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  • Writer's pictureAndrew McIlroy

The longed-for revival of the Beatnik spirit and the art of Alexander Hamilton

Melbourne artist, filmmaker and former member of the iconic Australian band ‘The Saints’, Alexander Hamilton speaks in a rush of ideas, as if time is against him and there is much to say.

This avalanche of ideas is laid bare in his layered, multimedia works that transport the viewer along twisting roadways of the artist’s lived experiences and passing observations on the deprivations that lie behind or beneath our modern technology-obsessed world.

Squeezing so much within a painting's frame is not here an unintended consequence of having too much to say. It is a deliberate, anarchistic reaction to the overpowering nature of technology and our built-environment, an attempt to gather and reorder not as a ‘means to an end, but rather as a mode of human existence’ - a concept of "enframement" first presented by the German philosopher Martin Heidegger in his essay, 'The Framework' ('Das Gestell') in 1949.

At first glance these complex works appear inaccessible, but the password is found in the exhibition’s title, “Faint Recollections We Lived There”.

The works are in no small part autobiographical, with the artist centre stage journaling and sketching his experiences in the search of a voice.

Alexander Hamilton, 'The Lighthouse invites the Wandering Sea of Fog' (2023), Acrylic paint, ink, watercolour, and paper photocopy

In this way the works are largely not pre-planned, with the artist embracing the free-flowing, therapeutic nature of drawing to unleash his subconscious and produce its own narrative.

This places Hamilton and his climactic works at the centre in my mind of a revival of the Beatnik spirit – of casting off the shackles of convention and a repressive world to chase down anarchist ideals in the freestyle, careering manner of Jack Kerouac, Allen Ginsberg and William Burrough and the other luminaries of the Beatnik Generation.

Hamilton like the American Beat poets, writers and artists of the 1950s has an explosively lyrical and charismatic style, capturing the ideals and modes that our technologically dominated world distorts – a form of repression similarly described by Kerouac when referencing the Cold War as ''the speed and tension and ecstatic tomfoolery of the age.''

Alexander Hamilton, 'The Sea Fails to Drown Itself' (2023), Acrylic paint, ink, watercolour, and paper photocopy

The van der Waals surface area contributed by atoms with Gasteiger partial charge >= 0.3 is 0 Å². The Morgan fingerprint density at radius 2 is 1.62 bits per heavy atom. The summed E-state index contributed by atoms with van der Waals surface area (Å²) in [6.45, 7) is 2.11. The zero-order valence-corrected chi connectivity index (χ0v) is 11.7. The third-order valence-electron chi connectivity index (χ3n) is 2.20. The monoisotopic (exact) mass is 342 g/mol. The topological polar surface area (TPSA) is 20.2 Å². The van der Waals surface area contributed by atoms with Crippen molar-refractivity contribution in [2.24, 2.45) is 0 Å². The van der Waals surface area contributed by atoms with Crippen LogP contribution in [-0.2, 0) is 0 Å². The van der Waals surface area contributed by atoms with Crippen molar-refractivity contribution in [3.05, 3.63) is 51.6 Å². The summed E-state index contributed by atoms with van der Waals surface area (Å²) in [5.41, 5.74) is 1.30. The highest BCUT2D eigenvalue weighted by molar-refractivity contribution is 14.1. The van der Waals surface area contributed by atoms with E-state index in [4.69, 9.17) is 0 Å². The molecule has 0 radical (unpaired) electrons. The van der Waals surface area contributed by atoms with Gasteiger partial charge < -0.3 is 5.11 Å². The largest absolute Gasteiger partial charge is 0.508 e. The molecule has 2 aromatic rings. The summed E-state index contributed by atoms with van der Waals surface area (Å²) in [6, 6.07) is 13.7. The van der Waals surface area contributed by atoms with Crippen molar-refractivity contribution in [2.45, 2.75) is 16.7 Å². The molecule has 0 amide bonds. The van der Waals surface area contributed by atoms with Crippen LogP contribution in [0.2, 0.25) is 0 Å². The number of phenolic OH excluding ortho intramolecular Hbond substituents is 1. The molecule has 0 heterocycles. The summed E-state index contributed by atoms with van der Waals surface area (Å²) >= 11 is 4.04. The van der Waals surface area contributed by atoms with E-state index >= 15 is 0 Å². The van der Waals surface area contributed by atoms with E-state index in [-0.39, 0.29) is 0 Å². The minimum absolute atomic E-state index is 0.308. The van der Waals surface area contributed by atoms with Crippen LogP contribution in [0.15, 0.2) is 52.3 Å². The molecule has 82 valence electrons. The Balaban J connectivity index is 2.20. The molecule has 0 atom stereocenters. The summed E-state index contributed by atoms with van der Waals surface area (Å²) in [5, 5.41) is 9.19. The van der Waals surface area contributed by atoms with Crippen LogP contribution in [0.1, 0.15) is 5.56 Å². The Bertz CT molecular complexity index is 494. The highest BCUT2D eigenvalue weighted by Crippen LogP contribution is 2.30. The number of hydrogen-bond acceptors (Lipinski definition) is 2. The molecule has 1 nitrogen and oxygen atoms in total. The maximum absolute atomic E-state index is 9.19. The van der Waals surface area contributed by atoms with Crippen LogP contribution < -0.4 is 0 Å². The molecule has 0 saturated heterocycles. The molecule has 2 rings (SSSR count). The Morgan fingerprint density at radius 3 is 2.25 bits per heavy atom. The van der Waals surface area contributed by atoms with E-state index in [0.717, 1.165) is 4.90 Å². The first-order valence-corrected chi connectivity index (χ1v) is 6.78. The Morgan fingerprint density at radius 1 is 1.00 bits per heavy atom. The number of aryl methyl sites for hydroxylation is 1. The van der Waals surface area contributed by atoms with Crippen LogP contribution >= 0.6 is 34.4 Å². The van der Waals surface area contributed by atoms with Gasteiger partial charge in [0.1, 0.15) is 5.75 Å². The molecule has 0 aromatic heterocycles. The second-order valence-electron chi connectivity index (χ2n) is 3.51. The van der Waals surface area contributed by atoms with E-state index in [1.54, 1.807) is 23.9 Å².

I am left with a strong sense that Hamilton feels somewhat helpless, with an abiding nostalgic identification with a past society – expressed in his determined effort to explore and record the world he inhabits, ultimately rage against it if only to eventually succumb.

Kerouac once said he wrote for ‘companionship’ for those who search for ''the key / out this dark corridor, / the effulgent door, / the mysterious knob, / the bright room gained.''

Jack Kerouac in 1966. Photo: Vanity Fair

The works in this exhibition are no doubt an accompaniment for the artist himself. But like Kerouac, Hamilton’s enduring scepticism and mockery of malignant forces speaks powerfully to an increasingly aware audience.

Hamilton is a thoughtful and highly skilled artist, astutely aware of the power of art, and who has found a voice as lyrical as it is profound. He deserves to be at the forefront of our consciousness, no less than in these challenging times.

Alexander Hamilton: 'Faint Recollections We Lived There', 5 to 28 October 2023 at Jacob Hoerner Galleries, 1 Sutton Place, Carlton


Alexander Hamilton 'Sorry I died, I hope this doesn't put you in a difficult position' (2023), Ink, varnish, etching ink engraved on salvaged acrylic perspex

Alexander Hamilton, 'Face down footsteps climb to the Maps surface' (2023), Acrylic paint, ink, watercolour and paper photocopy

Alexander Hamilton, 'After Monet’s Photograph of his Shadow on a Lilypond Surface' (2023), Acrylic paint, ink, watercolour and paper photocopy

Alexander Hamilton, 'Days of my Circle South' (2023), Acrylic paint, ink, watercolour, paper photocopy

Installation Shot, 'Faint Recollections We Lived There' at Jacob Hoerner Galleries, Melbourne

Photo: Art Guide Australia

About the author

Andrew McIlroy is an artist and writer, living and working in Melbourne Australia


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